Fact Check

Did Kamala Harris Refuse To Be Vaccinated with the 'Trump Vaccine'?

Harris also allegedly discouraged others from being vaccinated against COVID-19 during the 2020 election campaign.

Published Aug. 31, 2021

 (The White House/Wikimedia Commons)
Image Via The White House/Wikimedia Commons
During the 2020 presidential election campaign, then-Democratic candidate Kamala Harris refused to be vaccinated against COVID-19, and discouraged others from getting the “Trump vaccine.”

Harris did not refuse to take the vaccine, nor did she discourage others from taking it, but she said she did not trust then-U.S. President Donald Trump’s vaccine rollout policy or his statements about COVID-19. She said she would listen to medical experts such as Dr. Anthony Fauci, but would not take Trump’s word for it.

Snopes is still fighting an “infodemic” of rumors and misinformation surrounding the COVID-19 pandemic, and you can help. Find out what we've learned and how to inoculate yourself against COVID-19 misinformation. Read the latest fact checks about the vaccines. Submit any questionable rumors and “advice” you encounter. Become a Founding Member to help us hire more fact-checkers. And, please, follow the CDC or WHO for guidance on protecting your community from the disease.

U.S. President Joe Biden and Vice President Kamala Harris have been pushing people to get vaccinated, though numerous videos and social media posts would claim this was not always the case. According to heavily edited footage, and claims by conservative outlets and Republicans, during the 2020 presidential elections Harris was an anti-vaxxer who discouraged people from getting the vaccine, and refused to get the “Trump vaccine.”

Some of that footage can be seen here:

Republican Rep. Billy Long from Missouri, while talking to NPR in July 2021 about vaccine hesitancy among his constituents, claimed, “Kamala Harris refused to take the vaccine when she was campaigning because it was a Trump vaccine.”

Conservative blog Powerline stated, “Joe Biden and Kamala Harris were themselves the most prominent of anti-vaxxers, and if some people took their skepticism too seriously, they have only themselves to blame.”

These claims are incorrect, Harris never expressed doubt about the efficacy of the vaccine itself, but rather showed skepticism about the vaccine rollout under Trump and his inaccurate statements regarding COVID-19. She referenced Trump’s claims that were not based in scientific fact, such as his suggestion that people could inject disinfectants as a form of treatment for COVID-19. In an interview with CNN in September 2020 (see transcript), Harris responded to a question about whether she would get vaccinated if there was a vaccine approved before the elections. She said:

Well, I think that's going to be an issue for all of us. I will say that I would not trust Donald Trump. And it would have to be a credible source of information that talks about the efficacy and the reliability of whatever he's talking about. I will not take his word for it. He wants us to inject bleach. I -- no, I will not take his word.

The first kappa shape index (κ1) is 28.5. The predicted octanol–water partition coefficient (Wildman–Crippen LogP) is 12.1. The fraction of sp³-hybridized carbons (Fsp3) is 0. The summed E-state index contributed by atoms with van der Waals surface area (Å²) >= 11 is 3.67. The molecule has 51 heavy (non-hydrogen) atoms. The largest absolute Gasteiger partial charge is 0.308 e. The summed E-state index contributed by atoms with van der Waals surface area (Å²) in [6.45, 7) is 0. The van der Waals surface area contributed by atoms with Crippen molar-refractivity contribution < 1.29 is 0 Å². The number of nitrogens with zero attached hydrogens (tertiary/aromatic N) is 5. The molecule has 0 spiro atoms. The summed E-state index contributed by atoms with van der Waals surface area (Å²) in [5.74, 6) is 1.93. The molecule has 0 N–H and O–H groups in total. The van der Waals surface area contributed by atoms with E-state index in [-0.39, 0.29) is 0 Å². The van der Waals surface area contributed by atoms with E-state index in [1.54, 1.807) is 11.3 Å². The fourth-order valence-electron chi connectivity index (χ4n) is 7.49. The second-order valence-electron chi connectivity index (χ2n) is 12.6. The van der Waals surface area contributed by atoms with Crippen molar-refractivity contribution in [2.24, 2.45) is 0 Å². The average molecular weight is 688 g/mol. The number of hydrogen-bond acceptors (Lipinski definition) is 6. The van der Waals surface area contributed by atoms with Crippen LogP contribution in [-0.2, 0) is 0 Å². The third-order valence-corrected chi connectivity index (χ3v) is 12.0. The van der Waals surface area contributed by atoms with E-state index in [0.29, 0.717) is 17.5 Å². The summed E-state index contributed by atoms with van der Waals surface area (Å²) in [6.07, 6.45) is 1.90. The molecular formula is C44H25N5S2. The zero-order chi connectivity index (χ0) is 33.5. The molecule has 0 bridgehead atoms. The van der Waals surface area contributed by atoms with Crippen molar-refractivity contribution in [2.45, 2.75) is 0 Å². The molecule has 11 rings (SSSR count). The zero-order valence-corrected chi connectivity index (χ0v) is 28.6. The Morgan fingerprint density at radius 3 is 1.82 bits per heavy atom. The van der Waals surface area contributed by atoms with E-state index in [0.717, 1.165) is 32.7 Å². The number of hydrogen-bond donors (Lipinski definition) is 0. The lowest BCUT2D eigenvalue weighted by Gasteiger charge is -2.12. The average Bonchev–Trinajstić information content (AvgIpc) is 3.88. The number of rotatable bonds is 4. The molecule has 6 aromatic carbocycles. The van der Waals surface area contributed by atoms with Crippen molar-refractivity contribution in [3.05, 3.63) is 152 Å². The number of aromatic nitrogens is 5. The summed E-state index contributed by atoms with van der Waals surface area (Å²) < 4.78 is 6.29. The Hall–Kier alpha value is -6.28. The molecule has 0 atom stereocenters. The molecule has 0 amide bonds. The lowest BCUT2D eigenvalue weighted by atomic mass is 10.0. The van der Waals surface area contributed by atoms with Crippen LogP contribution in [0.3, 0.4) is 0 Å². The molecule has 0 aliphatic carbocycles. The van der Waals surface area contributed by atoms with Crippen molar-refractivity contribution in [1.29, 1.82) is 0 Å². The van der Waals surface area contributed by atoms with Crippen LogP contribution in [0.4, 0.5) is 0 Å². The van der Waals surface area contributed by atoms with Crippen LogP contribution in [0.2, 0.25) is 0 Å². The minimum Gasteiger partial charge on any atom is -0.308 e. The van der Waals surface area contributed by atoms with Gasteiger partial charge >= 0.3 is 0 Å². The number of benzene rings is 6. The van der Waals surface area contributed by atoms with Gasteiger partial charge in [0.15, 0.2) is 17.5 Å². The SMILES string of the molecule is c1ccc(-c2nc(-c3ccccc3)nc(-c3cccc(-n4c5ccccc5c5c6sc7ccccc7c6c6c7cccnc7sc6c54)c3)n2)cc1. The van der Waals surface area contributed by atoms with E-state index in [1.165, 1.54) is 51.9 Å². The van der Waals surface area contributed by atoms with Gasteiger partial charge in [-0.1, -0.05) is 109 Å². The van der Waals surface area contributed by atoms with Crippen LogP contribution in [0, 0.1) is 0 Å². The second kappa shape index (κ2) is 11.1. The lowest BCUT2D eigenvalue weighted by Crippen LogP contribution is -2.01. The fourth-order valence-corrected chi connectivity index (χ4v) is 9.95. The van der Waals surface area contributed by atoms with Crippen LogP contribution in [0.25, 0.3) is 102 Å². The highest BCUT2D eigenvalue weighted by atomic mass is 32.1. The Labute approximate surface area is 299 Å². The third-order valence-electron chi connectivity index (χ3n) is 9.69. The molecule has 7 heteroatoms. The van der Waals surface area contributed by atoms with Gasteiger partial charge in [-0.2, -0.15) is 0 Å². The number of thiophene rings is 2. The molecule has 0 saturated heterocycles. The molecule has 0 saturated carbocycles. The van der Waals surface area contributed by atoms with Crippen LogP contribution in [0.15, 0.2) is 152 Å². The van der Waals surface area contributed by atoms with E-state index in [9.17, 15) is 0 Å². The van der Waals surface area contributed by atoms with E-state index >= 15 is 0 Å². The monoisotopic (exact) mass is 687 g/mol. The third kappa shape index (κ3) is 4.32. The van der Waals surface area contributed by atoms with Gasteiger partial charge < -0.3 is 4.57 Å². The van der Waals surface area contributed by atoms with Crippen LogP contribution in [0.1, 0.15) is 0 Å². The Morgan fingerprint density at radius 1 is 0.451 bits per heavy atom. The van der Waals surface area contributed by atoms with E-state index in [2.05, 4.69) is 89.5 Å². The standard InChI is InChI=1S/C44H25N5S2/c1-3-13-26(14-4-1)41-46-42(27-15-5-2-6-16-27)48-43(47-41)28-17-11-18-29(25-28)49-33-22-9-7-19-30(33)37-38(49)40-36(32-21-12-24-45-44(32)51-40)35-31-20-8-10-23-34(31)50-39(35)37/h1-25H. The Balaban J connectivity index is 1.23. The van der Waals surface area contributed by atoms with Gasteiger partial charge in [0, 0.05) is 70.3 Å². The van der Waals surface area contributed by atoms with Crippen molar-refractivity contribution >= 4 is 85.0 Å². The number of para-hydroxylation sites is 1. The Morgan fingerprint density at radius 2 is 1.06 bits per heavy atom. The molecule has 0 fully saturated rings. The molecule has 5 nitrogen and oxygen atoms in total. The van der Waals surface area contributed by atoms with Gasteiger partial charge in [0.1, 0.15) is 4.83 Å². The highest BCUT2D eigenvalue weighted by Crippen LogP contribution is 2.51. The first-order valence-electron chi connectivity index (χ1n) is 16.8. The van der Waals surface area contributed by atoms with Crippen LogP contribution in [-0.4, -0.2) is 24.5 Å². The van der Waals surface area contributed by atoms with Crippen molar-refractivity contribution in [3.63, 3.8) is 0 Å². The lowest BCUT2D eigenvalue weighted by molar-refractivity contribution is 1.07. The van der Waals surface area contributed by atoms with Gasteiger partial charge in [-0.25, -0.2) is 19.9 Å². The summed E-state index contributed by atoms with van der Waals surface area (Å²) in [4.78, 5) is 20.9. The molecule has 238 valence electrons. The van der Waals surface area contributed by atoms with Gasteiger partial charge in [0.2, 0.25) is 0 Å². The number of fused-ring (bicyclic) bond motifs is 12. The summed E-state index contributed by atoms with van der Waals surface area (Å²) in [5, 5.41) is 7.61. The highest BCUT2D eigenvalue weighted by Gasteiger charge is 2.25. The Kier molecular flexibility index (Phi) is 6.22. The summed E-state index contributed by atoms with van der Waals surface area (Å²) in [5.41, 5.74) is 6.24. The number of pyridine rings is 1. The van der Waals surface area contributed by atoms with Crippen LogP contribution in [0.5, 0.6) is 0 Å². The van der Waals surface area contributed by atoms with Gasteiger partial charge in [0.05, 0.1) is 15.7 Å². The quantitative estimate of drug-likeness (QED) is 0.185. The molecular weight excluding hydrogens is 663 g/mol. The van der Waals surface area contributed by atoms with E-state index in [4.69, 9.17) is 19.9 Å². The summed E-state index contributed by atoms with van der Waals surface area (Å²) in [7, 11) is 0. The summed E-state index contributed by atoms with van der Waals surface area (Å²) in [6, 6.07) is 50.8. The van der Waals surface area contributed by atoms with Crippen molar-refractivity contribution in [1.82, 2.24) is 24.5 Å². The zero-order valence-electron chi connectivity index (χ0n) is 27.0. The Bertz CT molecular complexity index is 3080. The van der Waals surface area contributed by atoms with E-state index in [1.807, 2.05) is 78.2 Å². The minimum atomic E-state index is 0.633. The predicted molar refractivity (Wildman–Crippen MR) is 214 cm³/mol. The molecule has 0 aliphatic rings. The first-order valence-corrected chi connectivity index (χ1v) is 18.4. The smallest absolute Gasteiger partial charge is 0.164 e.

When asked by Bash if she would take Dr. Anthony Fauci’s word on whether the vaccine was safe, she added, “No, I think Dr. Fauci has proven, for anyone who's been watching him for years and years, to put the public health of the American people as the highest priority in terms of his work and his reputation and his priority. Yes, I trust Dr. Fauci.”

During the October 2020 vice presidential debate, Harris categorically stated, “If the public health professionals, if Dr. Fauci, if the doctors tell us that we should take it, I’ll be the first in line to take it. Absolutely. But if Donald Trump tells us that we should take it, I’m not taking it.”

Given that Harris’ words were clearly misrepresented by numerous outlets and Long, and the video was selectively edited, we rate this claim as “False.”


CNN, Caroline Kelly. “‘I Will Not Take His Word for It’: Kamala Harris Says She Would Not Trust Trump Alone on a Coronavirus Vaccine.” CNN, https://www.cnn.com/2020/09/05/politics/kamala-harris-not-trust-trump-vaccine-cnntv/index.html. Accessed 31 Aug. 2021.

“‘I Will Not Take His Word for It’: Kamala Harris Says She Would Not Trust Trump Alone on a Coronavirus Vaccine.” CNN, https://www.cnn.com/2020/09/05/politics/kamala-harris-not-trust-trump-vaccine-cnntv/index.html. Accessed 31 Aug. 2021.
“Did Trump Suggest Injecting Disinfectants as COVID-19 Treatment?” Snopes.Com, https://www.snopes.com/fact-check/trump-disinfectants-covid-19/. Accessed 31 Aug. 2021.
Hinderaker, John. “Why Do Some Mistrust the Vaccines?” Power Line, 18 July 2021, https://www.powerlineblog.com/archives/2021/07/why-do-some-mistrust-the-vaccines.php. Accessed 31 Aug. 2021.
“Missouri’s Daily COVID Cases Have More Than Doubled In The Last 2 Weeks.” NPR, 22 July 2021. NPR, https://www.npr.org/2021/07/22/1019130233/missouris-daily-covid-cases-have-more-than-doubled-in-the-last-2-weeks. Accessed 31 Aug. 2021.

Nur Nasreen Ibrahim is a reporter with experience working in television, international news coverage, fact checking, and creative writing.

Article Tags